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Neurobiological basis of social decision-making

  • Full or part time
  • Application Deadline
    Wednesday, January 22, 2020
  • Competition Funded PhD Project (European/UK Students Only)
    Competition Funded PhD Project (European/UK Students Only)

Project Description

The Social Decision Neuroscience lab (www.sdn-lab.org) led by Dr. Patricia Lockwood and Motivation and Social Neuroscience lab (www.msn-lab.org) led by Dr. Matthew Apps, are offering a competitively funded project examining the fundamental behavioural, computational and neural mechanisms of social decision-making in humans.

Background

Humans are highly social creatures, spending much of their lives thinking about and making decisions that affect other people. Two crucial processes that underpin our social behaviour are how we learn about which of our actions help and avoid harming others and how motivated we are to engage with others. However, currently, there is a limited understanding of the behavioural, computational and neural mechanisms that underpin social decision-making.

Recent advances in cognitive neuroscience have allowed the combination of measures of behaviour, computational models of decision-making, neuroimaging and self-report which can get us closer to understanding why there are differences in social behaviour between people, and the fundamental mechanisms (Apps et al., 2016; Wittmann, Lockwood & Rushworth, 2018). Moreover, such models can bridge levels of explanation from neuroscience to psychology. Models of reinforcement learning can be applied to understand social learning and models of effort-based decision-making, that quantify how we weigh up the costs of putting in effort against the benefit of gaining rewards, will be applied to understand social motivation.

Projects are being solicited from highly motivated students interested in using these novel approaches to examine the behavioural and neural basis of social learning and social motivation. Asking questions about how altruistic people are, what the mechanisms in the brain are that guide altruistic and selfish behaviours, and in what contexts are people more or less prosocial. Such approaches can be used to understand a range of social behaviours, from charitable behaviour, atypical social motivation (apathy) and disordered social cognition.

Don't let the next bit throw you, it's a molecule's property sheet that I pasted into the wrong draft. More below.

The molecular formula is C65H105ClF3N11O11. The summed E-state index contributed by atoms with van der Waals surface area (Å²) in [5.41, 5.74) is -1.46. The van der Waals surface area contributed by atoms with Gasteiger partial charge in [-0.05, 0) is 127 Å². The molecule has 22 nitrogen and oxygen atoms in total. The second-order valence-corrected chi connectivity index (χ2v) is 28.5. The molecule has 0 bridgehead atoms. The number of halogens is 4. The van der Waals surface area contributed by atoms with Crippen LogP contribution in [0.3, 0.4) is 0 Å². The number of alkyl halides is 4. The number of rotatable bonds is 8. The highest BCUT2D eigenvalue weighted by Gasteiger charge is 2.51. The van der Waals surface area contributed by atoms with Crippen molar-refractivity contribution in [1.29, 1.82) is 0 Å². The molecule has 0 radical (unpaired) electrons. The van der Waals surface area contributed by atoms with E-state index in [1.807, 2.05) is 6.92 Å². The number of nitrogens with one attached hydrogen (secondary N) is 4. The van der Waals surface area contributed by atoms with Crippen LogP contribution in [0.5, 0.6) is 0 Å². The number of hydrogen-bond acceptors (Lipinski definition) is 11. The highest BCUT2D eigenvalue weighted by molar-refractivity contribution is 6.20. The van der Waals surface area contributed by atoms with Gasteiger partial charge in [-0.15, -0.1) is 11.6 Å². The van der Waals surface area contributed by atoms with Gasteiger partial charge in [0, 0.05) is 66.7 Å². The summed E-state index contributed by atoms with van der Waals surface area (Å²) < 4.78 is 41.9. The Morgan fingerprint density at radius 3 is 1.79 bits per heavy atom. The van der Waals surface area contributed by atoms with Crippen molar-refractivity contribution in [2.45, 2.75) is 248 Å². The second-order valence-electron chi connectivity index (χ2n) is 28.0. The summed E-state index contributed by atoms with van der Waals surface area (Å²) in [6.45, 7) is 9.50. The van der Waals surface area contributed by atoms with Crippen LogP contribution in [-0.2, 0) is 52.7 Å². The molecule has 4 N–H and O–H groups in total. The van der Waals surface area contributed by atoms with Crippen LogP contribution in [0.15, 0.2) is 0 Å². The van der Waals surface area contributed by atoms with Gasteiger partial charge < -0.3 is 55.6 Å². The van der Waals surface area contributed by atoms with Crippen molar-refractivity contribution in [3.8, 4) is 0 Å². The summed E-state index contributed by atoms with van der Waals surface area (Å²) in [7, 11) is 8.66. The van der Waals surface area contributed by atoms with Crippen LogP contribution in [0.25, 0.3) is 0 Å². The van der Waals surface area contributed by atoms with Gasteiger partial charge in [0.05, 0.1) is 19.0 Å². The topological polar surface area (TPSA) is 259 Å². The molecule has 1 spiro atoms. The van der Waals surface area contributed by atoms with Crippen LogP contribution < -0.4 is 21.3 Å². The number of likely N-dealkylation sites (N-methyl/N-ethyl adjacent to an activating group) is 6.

Students will receive advanced training in methods from psychology, cognitive neuroscience, neuroimaging, and computational modelling. The findings will have important implications for everyday decision-making with potential applications to disorders of social behaviour.

Research techniques and training

• Advanced techniques in computational modelling (model fitting, model simulation, model generation)
• Analysis of brain imaging data (functional MRI, structural MRI, connectivity analyses)
• Programming of behavioural tasks (Matlab, Presentation)
• Advanced statistical analysis (Matlab, R)

Funding Notes

This project is funded by the Midlands Graduate School ESRC DTP View Website and View Website

See eligibility requirement here: View Website

***IMPORTANT*** Prior to submitting a PhD application to the University of Birmingham, all interested candidates should first contact Dr Patricia Lockwood () and Dr. Matthew Apps (.k). Following this, only applicants with the most competitive CV will be requested to submit a PhD application using the University of Birmingham on-line application system. Candidates will be required to generate their own project within these themes under the guidance of the supervisors.

References

Apps MAJ, Rushworth MFS, Chang SWC (2016) The Anterior Cingulate Gyrus and Social Cognition: Tracking the Motivation of Others. Neuron 90: 692–707.

Chong TTJ*, Apps M,* Giehl K, Sillence A, Grima LL, et al. (2017) Neurocomputational mechanisms underlying subjective valuation of effort costs. PLoS Biol 15: 1–28. *Equal contributors

Lockwood, P. L., Apps, M. A. J., Valton, V., Viding, E. & Roiser, J. P. (2016). Neurocomputational mechanisms of prosocial learning and links to empathy. Proc. Natl. Acad. Sci. 113, 9763–9768.

Lockwood PL, Hamonet M, Zhang SH, Ratnavel A, Salmony FU, Husain, M. & Apps, MAJ. (2017) Prosocial apathy for helping others when effort is required. Nature Human Behaviour 1: 131.

Lockwood PL, Wittmann MK, Apps MAJ, Klein-Flügge MC, Crockett MJ, Humphreys GW, Rushworth MFS (2018): Neural mechanisms for learning self and other ownership. Nature Communications 9:4747.

Wittmann, M. K., Lockwood, P. L. & Rushworth, M. F. S. (2018). Neural Mechanisms of Social Cognition in Primates. Annu. Rev. Neurosci.

How good is research at University of Birmingham in Psychology, Psychiatry and Neuroscience?

FTE Category A staff submitted: 40.80

Research output data provided by the Research Excellence Framework (REF)

Click here to see the results for all UK universities

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